Digital tools that boost cosmetic treatment enquiries

Not only do they please your customers, they’re also your best sales ambassadors – with no salary or commission required. Dan Durie explores the latest tools already being exploited by over 1500 UK dental practices

Put your posters and leaflets in the recycling bin. They fail to engage your customers, they’re very old-fashioned – and they’re standing in the way of your enjoying a 40 per cent (plus) uplift in private sales.

Over recent years, across the country, increasing numbers of practices have implemented a new, specialist approach to keeping patients occupied while they wait and educating them about oral aesthetics. Played out over modern screens positioned in areas of high patient traffic – most notably, the waiting room and reception areas – the new approach is to broadcast a series of short, high-quality, digital promotions.

A tried and tested trio

The channel (tailored individually to a practice or group of practices) typically comprises of a mix of expertly-produced content. Approximately one third is devoted to educational information including dental products such as branded rinses, brushes and flosses sold at reception, retailing of which can enhance practice profits as well as encouraging oral hygiene. Another third is given to entertainment unrelated to dentistry, such as daily news, sport and extracts from the latest films releases. The final third involves the element which pays the biggest financial dividends for the practice: attractive, TV-quality promotions for private cosmetic dental treatments.

Multiple different clips from each of the three elements are carefully interspersed to maintain credibility, attention and patients’ interest. All the production and programming are updated remotely by a team of experts.

The results

The results are now well-researched and documented. On average, 86-91 per cent of patients watch the screens. This compares very favourably with the less than 10 per cent who read posters or magazines. It also creates a far better chance of the practice benefiting from the 80:20 rule: 80 per cent of custom comes from 20 per cent of customers, so it’s important to influence as many of that 20 per cent as possible.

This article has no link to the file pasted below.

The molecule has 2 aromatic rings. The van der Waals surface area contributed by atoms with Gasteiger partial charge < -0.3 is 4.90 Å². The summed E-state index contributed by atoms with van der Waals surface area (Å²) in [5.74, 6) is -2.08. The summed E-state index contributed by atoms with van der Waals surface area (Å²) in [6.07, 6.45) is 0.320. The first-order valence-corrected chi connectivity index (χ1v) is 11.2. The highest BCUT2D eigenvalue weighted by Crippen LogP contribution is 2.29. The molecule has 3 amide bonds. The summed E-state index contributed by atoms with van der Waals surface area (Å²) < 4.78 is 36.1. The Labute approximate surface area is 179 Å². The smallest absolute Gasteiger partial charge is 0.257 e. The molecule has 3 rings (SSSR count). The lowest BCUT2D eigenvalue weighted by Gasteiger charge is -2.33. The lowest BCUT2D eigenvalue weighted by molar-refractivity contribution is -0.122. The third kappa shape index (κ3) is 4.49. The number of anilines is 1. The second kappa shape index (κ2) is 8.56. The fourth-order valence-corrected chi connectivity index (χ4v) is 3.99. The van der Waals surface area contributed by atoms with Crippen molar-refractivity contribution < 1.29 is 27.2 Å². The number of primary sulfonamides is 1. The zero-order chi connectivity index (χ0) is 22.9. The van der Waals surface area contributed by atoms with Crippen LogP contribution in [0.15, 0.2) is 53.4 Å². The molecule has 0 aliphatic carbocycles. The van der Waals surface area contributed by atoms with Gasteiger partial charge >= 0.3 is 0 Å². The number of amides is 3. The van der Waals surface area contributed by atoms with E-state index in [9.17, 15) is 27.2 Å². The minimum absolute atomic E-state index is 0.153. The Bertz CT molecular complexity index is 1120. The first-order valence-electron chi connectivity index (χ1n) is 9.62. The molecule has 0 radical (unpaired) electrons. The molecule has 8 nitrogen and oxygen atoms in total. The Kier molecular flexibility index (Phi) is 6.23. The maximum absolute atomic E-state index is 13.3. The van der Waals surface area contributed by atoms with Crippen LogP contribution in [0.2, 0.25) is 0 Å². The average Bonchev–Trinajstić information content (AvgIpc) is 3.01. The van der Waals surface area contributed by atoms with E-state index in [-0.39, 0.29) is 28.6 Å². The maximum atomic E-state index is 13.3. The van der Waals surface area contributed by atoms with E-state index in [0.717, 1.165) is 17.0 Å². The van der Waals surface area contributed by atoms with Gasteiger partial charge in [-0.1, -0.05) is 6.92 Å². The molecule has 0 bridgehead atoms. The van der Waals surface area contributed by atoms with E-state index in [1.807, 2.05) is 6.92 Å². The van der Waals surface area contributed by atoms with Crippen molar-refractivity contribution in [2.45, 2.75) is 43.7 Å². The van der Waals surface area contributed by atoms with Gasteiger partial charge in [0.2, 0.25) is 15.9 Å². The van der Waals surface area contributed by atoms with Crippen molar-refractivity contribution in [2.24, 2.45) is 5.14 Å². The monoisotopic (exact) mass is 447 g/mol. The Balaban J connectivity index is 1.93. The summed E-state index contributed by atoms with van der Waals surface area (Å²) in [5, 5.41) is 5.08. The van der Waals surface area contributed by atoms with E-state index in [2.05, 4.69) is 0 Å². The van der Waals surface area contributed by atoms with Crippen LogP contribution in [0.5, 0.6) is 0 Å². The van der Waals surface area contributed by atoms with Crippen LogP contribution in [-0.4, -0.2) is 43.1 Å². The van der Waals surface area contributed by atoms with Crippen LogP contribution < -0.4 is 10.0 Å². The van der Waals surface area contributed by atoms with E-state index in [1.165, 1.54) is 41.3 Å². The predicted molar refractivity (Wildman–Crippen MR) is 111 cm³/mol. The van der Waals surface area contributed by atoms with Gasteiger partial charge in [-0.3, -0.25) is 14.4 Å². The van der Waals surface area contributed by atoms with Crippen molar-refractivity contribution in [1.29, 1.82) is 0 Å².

Patients report they actively enjoy the screen experience and about half indicate an intended change in behaviour. In terms of treatment booking uplifts, in a trial across 150 practices, purchases of teeth whitening treatments increased by 43 per cent during periods of on screen activity and promotion.

The fact that the service is managed remotely means practice staff have no involvement – the screens are even switched on and off automatically at the beginning and end of each day. However, key personnel should carefully monitor the effects of the on-screen promotions, mainly the increases in enquiries for respective products and treatments, to ensure maximum gain. The service can also be used to test interest in new services or new products stocked: changes can be made to an individual programme with only 24 hours’ notice, with promotions created and branded at a fraction of the cost of advertising agency rates.

In an economy where many businesses are losing the fight for consumer budgets, it is almost unbelievable that such an inexpensive, unobtrusive approach is not only improving customer experience but significantly and almost effortlessly escalating product and treatment enquiries.

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